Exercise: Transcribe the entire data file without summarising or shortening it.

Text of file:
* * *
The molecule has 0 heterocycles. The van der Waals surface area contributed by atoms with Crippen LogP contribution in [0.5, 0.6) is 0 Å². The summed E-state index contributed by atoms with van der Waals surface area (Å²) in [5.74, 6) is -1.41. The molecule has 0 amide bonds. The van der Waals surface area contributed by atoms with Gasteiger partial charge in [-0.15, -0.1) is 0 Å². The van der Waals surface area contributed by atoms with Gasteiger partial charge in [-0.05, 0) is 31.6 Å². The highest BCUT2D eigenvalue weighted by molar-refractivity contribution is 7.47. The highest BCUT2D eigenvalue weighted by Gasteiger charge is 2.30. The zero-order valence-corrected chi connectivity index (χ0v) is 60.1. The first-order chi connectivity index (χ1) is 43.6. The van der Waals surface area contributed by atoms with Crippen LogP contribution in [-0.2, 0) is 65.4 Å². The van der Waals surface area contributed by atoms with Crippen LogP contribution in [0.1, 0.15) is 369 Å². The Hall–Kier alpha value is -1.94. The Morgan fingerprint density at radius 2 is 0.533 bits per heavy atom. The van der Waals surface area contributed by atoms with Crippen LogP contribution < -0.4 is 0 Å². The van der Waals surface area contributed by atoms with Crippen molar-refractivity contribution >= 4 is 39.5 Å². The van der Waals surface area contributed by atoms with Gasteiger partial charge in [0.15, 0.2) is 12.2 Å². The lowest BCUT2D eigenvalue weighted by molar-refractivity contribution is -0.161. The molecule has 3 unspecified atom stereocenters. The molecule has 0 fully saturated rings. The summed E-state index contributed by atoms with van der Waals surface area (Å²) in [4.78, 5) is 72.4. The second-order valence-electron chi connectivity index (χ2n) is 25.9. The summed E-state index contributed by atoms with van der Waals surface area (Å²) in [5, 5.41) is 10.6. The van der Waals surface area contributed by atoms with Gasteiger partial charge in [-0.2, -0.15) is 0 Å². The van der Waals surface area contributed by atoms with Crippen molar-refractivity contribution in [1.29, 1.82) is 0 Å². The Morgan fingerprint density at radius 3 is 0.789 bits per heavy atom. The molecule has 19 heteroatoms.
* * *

The molecule has 0 heterocycles. The van der Waals surface area contributed by atoms with Crippen LogP contribution in [0.5, 0.6) is 0 Å². The summed E-state index contributed by atoms with van der Waals surface area (Å²) in [5.74, 6) is -1.41. The molecule has 0 amide bonds. The van der Waals surface area contributed by atoms with Gasteiger partial charge in [-0.15, -0.1) is 0 Å². The van der Waals surface area contributed by atoms with Gasteiger partial charge in [-0.05, 0) is 31.6 Å². The highest BCUT2D eigenvalue weighted by molar-refractivity contribution is 7.47. The highest BCUT2D eigenvalue weighted by Gasteiger charge is 2.30. The zero-order valence-corrected chi connectivity index (χ0v) is 60.1. The first-order chi connectivity index (χ1) is 43.6. The van der Waals surface area contributed by atoms with Crippen LogP contribution in [-0.2, 0) is 65.4 Å². The van der Waals surface area contributed by atoms with Crippen LogP contribution in [0.1, 0.15) is 369 Å². The Hall–Kier alpha value is -1.94. The Morgan fingerprint density at radius 2 is 0.533 bits per heavy atom. The van der Waals surface area contributed by atoms with Crippen LogP contribution < -0.4 is 0 Å². The van der Waals surface area contributed by atoms with Crippen molar-refractivity contribution >= 4 is 39.5 Å². The van der Waals surface area contributed by atoms with Gasteiger partial charge in [0.15, 0.2) is 12.2 Å². The lowest BCUT2D eigenvalue weighted by molar-refractivity contribution is -0.161. The molecule has 3 unspecified atom stereocenters. The molecule has 0 fully saturated rings. The summed E-state index contributed by atoms with van der Waals surface area (Å²) in [4.78, 5) is 72.4. The second-order valence-electron chi connectivity index (χ2n) is 25.9. The summed E-state index contributed by atoms with van der Waals surface area (Å²) in [5, 5.41) is 10.6. The van der Waals surface area contributed by atoms with Gasteiger partial charge in [-0.2, -0.15) is 0 Å². The van der Waals surface area contributed by atoms with Crippen molar-refractivity contribution in [1.29, 1.82) is 0 Å². The Morgan fingerprint density at radius 3 is 0.789 bits per heavy atom. The molecule has 19 heteroatoms.